Driving in cold weather often means encountering a variety of rapidly changing road surfaces, from soft snow to hard-packed snow to glare ice. AWD systems, which deliver power to all four wheels all the time, or automatically engage four-wheel torque when needed, are best at dealing with these changing conditions. They take the guesswork out of the equation and can act more quickly than a driver to handle variable road surfaces.

On the other hand, 4WD is generally well-suited to navigating deeper snow or other more extreme winter conditions. It can get you unstuck from a snowdrift more easily, manage icy hills more effectively, and get you to work safely before the roads are plowed.

Do You Need AWD or 4WD?

Unsurprisingly, the answer to the AWD vs. 4WD debate is that it depends on where you live and what kinds of driving conditions you encounter, as well as personal taste.

AWD can be found in cars, trucks and SUVs of all sizes, from compact to full-size, giving you the widest possible range of vehicles to choose from. It delivers increased traction under normal winter conditions or light off-roading and provides the fewest compromises in ride and fuel economy on dry roads. And it has the advantage of either powering all four wheels on a continuous basis or automatically controlling which corner gets the torque, taking the decision-making process out of the driver's hands.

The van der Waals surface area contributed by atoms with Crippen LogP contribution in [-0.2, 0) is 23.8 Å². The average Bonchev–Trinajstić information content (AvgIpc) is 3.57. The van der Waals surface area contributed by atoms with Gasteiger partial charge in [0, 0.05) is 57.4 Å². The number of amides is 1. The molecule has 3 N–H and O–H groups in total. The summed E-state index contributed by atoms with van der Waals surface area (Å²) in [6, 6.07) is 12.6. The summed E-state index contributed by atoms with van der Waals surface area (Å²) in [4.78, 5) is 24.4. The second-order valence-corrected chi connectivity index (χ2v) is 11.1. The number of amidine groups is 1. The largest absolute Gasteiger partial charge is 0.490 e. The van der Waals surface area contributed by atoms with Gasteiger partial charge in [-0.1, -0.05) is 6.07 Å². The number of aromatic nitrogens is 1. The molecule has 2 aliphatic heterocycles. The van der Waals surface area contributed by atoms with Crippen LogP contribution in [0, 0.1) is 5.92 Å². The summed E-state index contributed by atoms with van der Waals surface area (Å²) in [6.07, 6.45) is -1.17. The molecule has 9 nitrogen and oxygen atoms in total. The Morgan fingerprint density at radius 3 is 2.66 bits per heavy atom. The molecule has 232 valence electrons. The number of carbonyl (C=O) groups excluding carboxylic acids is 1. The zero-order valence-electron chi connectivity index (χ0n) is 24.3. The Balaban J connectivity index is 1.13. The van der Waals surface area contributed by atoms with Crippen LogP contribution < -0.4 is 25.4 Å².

4WD might be the better choice for those who live in remote areas, need to work in extreme weather conditions, or enjoy off-road adventuring. This system often comes in trucks and SUVs with higher ground clearance than average, making them well-suited to managing deep snow, rocky terrain and steep grades, as well as carrying or towing heavy loads. In addition, the models with part-time 4WD and low- and high-range features give the driver the greatest amount of control over where and how the power is delivered.